Be Thankful

I’m not sure if my kids were looking forward to Thanksgiving because of the family day or because I’ve been saying for months “once it’s done you can play Christmas music.” ¬†ūüôā

Pretty sure it’s both! They had the day before off from school so they spent time making Thanksgiving decorations. ¬†I love that they still get into stuff like this. ¬†But what I really love is that they get the real meaning of the holidays.

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My daughter put this up in our dining room and it just warmed my heart.

Of course after Thanksgiving we are faced with what to do with the leftover turkey!   We did end up with less that I thought we would because of a mix-up with the order at the co-op.  I had ordered a 15lb turkey that would come from a local farm that employs and takes care of homeless vets and vets with head trauma.  So it was a win-win for us.

However, I got a message the day before picking it up from the co-op saying the turkeys came in “a bit small”. ¬†I called back asking how small? ¬†8lbs! ¬†I’m sorry, that’s not a bit small! ¬†That’s half the size! ¬†Fortunately they had other options.

But back to the leftover turkey!

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After the usual having the turkey meal a couple of times and turkey sandwiches we floated a few ideas for dinner and the family consensus was to have a curry. ¬†You would think we’d get sick of curry but there are so many variations and it seemed like a fun idea.

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I was in the mood for a Thai influence.  Because the turkey is already cooked, this is a very quick dish to throw together.  Which is what I needed because we were still working on redoing the room.

In a skillet heat up a couple of tablespoons of peanut oil.  Finely chop 3-4 cloves of garlic and a couple of scallions.

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Saute for a few minutes and add a couple of sliced mushrooms.  Then mix in a tablespoon of oyster sauce, a tablespoon of soy sauce, and about 2 teaspoons of rice vinegar.  Dice up a red pepper and grate about an inch square piece of fresh ginger.  Add to the skillet.

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Near the end of cooking add the turkey.  Finish with about 40z of coconut milk, a splash of lime juice, a tablespoon of red curry paste, and a few dashes of red pepper flakes.

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My husband made up his naan.  Sometimes I think I just make curry so I can get that naan!

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And because it was officially after Thanksgiving we enjoyed this watching a Christmas movie. ¬†Let’s just say the kids are very excited about this season. ¬†ūüôā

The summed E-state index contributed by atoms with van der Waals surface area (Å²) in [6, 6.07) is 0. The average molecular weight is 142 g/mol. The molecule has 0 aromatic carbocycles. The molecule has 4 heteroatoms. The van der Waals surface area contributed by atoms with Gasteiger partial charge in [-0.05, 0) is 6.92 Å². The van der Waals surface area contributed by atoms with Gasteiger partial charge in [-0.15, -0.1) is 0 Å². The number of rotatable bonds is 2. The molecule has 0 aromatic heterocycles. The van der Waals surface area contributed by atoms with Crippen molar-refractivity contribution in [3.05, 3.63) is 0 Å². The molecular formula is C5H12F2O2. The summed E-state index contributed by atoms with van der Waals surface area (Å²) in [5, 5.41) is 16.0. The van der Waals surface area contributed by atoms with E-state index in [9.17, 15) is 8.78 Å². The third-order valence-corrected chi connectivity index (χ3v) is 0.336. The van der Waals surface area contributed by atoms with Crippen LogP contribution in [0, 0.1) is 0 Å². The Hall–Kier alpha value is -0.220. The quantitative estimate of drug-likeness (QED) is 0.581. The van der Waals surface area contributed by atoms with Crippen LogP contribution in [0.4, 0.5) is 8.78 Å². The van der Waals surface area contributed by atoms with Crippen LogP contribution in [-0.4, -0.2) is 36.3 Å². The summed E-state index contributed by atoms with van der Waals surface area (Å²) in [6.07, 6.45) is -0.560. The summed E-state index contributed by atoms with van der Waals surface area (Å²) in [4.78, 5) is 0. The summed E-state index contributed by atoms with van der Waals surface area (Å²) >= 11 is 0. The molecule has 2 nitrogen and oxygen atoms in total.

Mushroom Curry and I’m Getting Too Old for This!

As I sit here and write this post, I ache from the neck down. ¬†Why? ¬†Because my husband and I seem to really like saving money by doing house projects ourselves. ¬†By last night we were seriously questioning our sanity. ¬†Our current project is redoing our lounge. ¬†We are hiring someone to do the drywall and mudding. ¬†So maybe we’re finally learning. ¬†Maybe.

But for three days this weekend we brought back the room to the studs. God the mess! ¬†It gets everywhere despite our best efforts of blocking off the room. ¬†Let’s just say me climbing in and out of the window is not the most graceful thing to behold. ¬†But I can’t wait for the room to be finished so it’s worth the effort.

As you can imagine, not a lot of cooking happened. ¬†No energy! ¬†But this is a curry I made a few weeks ago when my in-laws were visiting. ¬†This is a great dish for those that don’t eat meat. ¬†It is also very easy to make on those busy nights.

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I made this on the mild side but you can easily turn up the heat with more chilis. ¬†Again I used my “Best-ever Curry Cookbook” but as you know I changed it up. ¬†Primarily because of the ingredients I had on hand. ¬†In a skillet heat up a couple of tablespoons of vegetable oil. ¬†Add about half an onion chopped and cook for a few minutes to soften. ¬†Add 4 cardamon pods, 1/4 tsp of ground turmeric, 1 1/2 tsp of ground cumin, 1 tsp of coriander, 1/2 tsp of garam masala, and a few pinches of black pepper.

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Chop up 2 garlic cloves and one chili, cook for a few minutes.  If you want this on the mild side remove the white and seeds from the pepper.  Add about 10oz of chopped tomatoes.  Season with salt and grate a 1 in/2.5 cm sq piece of fresh ginger.  Bring it to a simmer.  Half or quarter (depending on the size) of about 12 oz of mushrooms.  I used white button mushrooms.

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We also had this with the peshwari naan my husband made.

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This was a lovely warming curry. ¬†My MIL, who isn’t the biggest fan of curry, really enjoyed it. ¬†ūüôā

Chicken Dopiaza

It is amazing how fast a month can fly by with family visiting. ¬†It was a great time but we’re now back to reality with getting the garden cleaned up before the snow comes. ¬†Which doesn’t look like it will be long now for snow. ¬†Higher towns around us got snow last night though for us it has just been bucketing rain. ¬†This week we had the wind show up on time to shake the trees free of their leaves.